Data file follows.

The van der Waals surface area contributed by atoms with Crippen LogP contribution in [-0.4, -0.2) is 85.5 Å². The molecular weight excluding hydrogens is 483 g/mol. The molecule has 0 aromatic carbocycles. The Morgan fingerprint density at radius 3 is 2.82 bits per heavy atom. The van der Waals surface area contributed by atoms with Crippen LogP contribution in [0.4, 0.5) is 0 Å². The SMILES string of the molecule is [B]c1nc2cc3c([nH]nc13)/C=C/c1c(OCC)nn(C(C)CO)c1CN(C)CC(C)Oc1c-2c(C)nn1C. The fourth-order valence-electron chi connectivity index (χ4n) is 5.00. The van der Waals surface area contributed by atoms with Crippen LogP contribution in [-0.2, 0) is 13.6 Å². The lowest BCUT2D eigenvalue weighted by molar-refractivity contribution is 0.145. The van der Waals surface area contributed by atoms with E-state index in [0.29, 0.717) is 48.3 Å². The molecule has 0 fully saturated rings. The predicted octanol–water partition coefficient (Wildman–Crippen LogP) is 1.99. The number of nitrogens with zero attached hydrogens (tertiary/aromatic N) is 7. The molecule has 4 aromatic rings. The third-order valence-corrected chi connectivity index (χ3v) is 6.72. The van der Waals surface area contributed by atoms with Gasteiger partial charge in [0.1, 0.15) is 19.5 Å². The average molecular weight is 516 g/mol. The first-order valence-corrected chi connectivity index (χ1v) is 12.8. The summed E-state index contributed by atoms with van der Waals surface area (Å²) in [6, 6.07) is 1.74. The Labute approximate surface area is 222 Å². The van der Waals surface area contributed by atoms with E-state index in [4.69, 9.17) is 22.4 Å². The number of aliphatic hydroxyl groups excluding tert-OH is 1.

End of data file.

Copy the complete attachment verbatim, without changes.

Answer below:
The van der Waals surface area contributed by atoms with Crippen LogP contribution in [-0.4, -0.2) is 85.5 Å². The molecular weight excluding hydrogens is 483 g/mol. The molecule has 0 aromatic carbocycles. The Morgan fingerprint density at radius 3 is 2.82 bits per heavy atom. The van der Waals surface area contributed by atoms with Crippen LogP contribution in [0.4, 0.5) is 0 Å². The SMILES string of the molecule is [B]c1nc2cc3c([nH]nc13)/C=C/c1c(OCC)nn(C(C)CO)c1CN(C)CC(C)Oc1c-2c(C)nn1C. The fourth-order valence-electron chi connectivity index (χ4n) is 5.00. The van der Waals surface area contributed by atoms with Crippen LogP contribution in [-0.2, 0) is 13.6 Å². The lowest BCUT2D eigenvalue weighted by molar-refractivity contribution is 0.145. The van der Waals surface area contributed by atoms with E-state index in [0.29, 0.717) is 48.3 Å². The molecule has 0 fully saturated rings. The predicted octanol–water partition coefficient (Wildman–Crippen LogP) is 1.99. The number of nitrogens with zero attached hydrogens (tertiary/aromatic N) is 7. The molecule has 4 aromatic rings. The third-order valence-corrected chi connectivity index (χ3v) is 6.72. The van der Waals surface area contributed by atoms with Gasteiger partial charge in [0.1, 0.15) is 19.5 Å². The average molecular weight is 516 g/mol. The first-order valence-corrected chi connectivity index (χ1v) is 12.8. The summed E-state index contributed by atoms with van der Waals surface area (Å²) in [6, 6.07) is 1.74. The Labute approximate surface area is 222 Å². The van der Waals surface area contributed by atoms with E-state index in [4.69, 9.17) is 22.4 Å². The number of aliphatic hydroxyl groups excluding tert-OH is 1.